Microsoft is a smarter, more technical, more customer oriented company company under CEO Satya Nadella, and that poses new challenges for Apple.
In episode 16 of Pop.0, Bryan Chaffin and John Kheit discuss the pros and cons of “toasterfridges” in light of advancements from Apple and Microsoft. They also ask whether anyone at Apple is still paying attention to details. Venturing into the pop part of the show, they talk about Orville and Star Trek Discovery. If you enjoy it, please subscribe. (WARNING NSFW: PROFANITY & RANTS)
The news sent shares of $AAPL up as trading bots reacted to the news without being able to tell it was fake.
The photo is of a young Steve Jobs—I’d guess mid or late 80s—and the quote is one of those foundational concepts that drove Mr. Jobs.
Mr. Otellini worked closely with the late Steve Jobs, and even appeared in an Intel Bunny suit during the keynote where Steve Jobs announced that the Mac was moving to Intel.
A recent video of Steve Jobs talking about corporate leadership and product vision has reawakened a debate about Apple CEO Tim Cook.
Kelly Guimont and John Martellaro join Jeff Gamet to sort out 4K upscaling and what it means for Apple TV streaming movies, plus they look at Tim Cook’s role as Apple’s leader.
The Steve Jobs Theater at Apple Park isn’t just an auditorium for Apple presentations.
Apple has quietly rewritten the rules for media events and presentation yet again, and this photograph demonstrates that.
Another Apple I computer is going up for auction, according to BusinessInsider (via 9to5Mac). This one was gifted to its original owner—Adam Schoolsky—by his friends Steve Jobs and Steve Wozniak. It also includes an Apple I cassette interface card, a drawing from Apple cofounder Ron Wayne, and a prank flier made by Messrs. Schoolsky and Wozniak for the 1977 West Coast Computer Faire. All of those things makes this auction a little special from other Apple I auctions, but it will also be a charity auction by CharityBuzz, the folks who auction off those coffee dates with Apple execs. Proceeds benefit FAIRS, a nonprofit that develops amateur and emergency radio services in developing countries. CharityBuzz hasn’t listed the auction yet.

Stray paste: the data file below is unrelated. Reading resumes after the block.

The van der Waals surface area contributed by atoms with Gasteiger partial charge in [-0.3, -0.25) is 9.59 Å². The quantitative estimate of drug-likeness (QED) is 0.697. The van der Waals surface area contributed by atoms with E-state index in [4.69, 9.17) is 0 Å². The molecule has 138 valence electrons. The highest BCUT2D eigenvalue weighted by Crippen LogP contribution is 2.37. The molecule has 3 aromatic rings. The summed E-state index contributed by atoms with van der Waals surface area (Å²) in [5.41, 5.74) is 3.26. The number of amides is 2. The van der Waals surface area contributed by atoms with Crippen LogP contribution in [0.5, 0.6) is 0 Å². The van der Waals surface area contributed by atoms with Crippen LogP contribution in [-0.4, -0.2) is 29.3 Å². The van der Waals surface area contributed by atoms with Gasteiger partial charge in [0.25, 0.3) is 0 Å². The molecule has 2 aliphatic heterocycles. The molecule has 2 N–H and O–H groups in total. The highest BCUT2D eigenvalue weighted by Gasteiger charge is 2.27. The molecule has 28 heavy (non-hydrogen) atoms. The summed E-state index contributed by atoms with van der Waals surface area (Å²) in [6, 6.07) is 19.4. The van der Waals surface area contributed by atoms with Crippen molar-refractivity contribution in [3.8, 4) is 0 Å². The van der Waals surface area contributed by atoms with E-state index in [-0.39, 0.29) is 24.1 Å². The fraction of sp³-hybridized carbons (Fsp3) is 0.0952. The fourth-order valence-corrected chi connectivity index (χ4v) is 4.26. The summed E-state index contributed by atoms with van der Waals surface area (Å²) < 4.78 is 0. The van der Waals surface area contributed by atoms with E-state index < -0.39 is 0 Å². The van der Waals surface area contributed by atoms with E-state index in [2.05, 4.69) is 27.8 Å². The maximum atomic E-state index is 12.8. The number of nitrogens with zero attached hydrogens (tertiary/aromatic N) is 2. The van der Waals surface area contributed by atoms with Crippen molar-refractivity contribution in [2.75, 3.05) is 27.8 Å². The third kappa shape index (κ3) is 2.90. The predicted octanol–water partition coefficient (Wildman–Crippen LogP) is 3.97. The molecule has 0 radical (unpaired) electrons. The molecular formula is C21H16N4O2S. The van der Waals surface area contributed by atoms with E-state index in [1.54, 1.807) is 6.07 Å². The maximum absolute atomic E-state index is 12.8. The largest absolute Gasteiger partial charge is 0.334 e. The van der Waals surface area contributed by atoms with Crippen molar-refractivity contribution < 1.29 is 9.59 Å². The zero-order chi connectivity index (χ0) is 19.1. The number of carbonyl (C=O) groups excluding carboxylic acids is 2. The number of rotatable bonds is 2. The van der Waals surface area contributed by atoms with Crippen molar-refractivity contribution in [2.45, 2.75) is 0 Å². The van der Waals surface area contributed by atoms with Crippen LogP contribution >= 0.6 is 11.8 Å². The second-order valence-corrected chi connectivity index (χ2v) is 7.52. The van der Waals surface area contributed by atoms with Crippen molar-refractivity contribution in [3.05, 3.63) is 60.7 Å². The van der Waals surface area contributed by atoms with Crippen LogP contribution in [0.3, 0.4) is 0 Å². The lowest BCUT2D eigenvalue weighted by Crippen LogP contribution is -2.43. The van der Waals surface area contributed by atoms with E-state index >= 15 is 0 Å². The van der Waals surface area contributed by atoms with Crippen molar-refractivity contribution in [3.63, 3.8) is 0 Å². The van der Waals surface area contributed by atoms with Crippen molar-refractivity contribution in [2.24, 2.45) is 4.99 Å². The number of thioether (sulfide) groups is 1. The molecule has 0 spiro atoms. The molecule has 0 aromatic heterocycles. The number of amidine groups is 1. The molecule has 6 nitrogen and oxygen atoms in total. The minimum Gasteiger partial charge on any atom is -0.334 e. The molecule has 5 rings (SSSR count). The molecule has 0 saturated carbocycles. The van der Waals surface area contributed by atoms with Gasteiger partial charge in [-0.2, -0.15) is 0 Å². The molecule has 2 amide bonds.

Mrs. Powell Jobs already had an indirect connection to the magazine, which was founded by Ralph Waldo Emerson, the namesake for her main philanthropy vehicle, The Emerson Collective.
The iPod showed Apple that it could be more than just a conventional computer company, and that changed everything.
Deirdre O’Brien has worked at Apple for some 30 years, which means she’s worked for five different Apple CEOs: John Sculley, Michael “The Diesel” Spindler, Gil Amelio, Steve Jobs, and Tim Cook.
If you’re in Santa Fe this weekend maybe you can check out the world premiere of the Santa Fe Opera’s The (R)evolution of Steve Jobs. It’s an opera about the life of Apple’s iconic co-founder and includes key people from his world likeLaurene Powell Jobs and Steve Wozniak. The production has been in development for the past two years and includes top modern opera names like Mason Bates (composer) and Mark Campbell (librettist). The opera opens on Saturday, July 22 at 8:30pm mountain time. You can catch it again on July 26th and several dates in August, too. Tickets are available at the Santa Fe Opera website.
What exactly is “Apple?” The company is changing dramatically, and Bryan and Jeff explore where Apple might be going. They also talk about home automation, and how we are in the Wild West days of this future technology.
In an interview with Vice’s Motherboard, Mr. Wayne discussed where the idea for the Newton logo came from, and said he knew at the time that it was old-fashioned.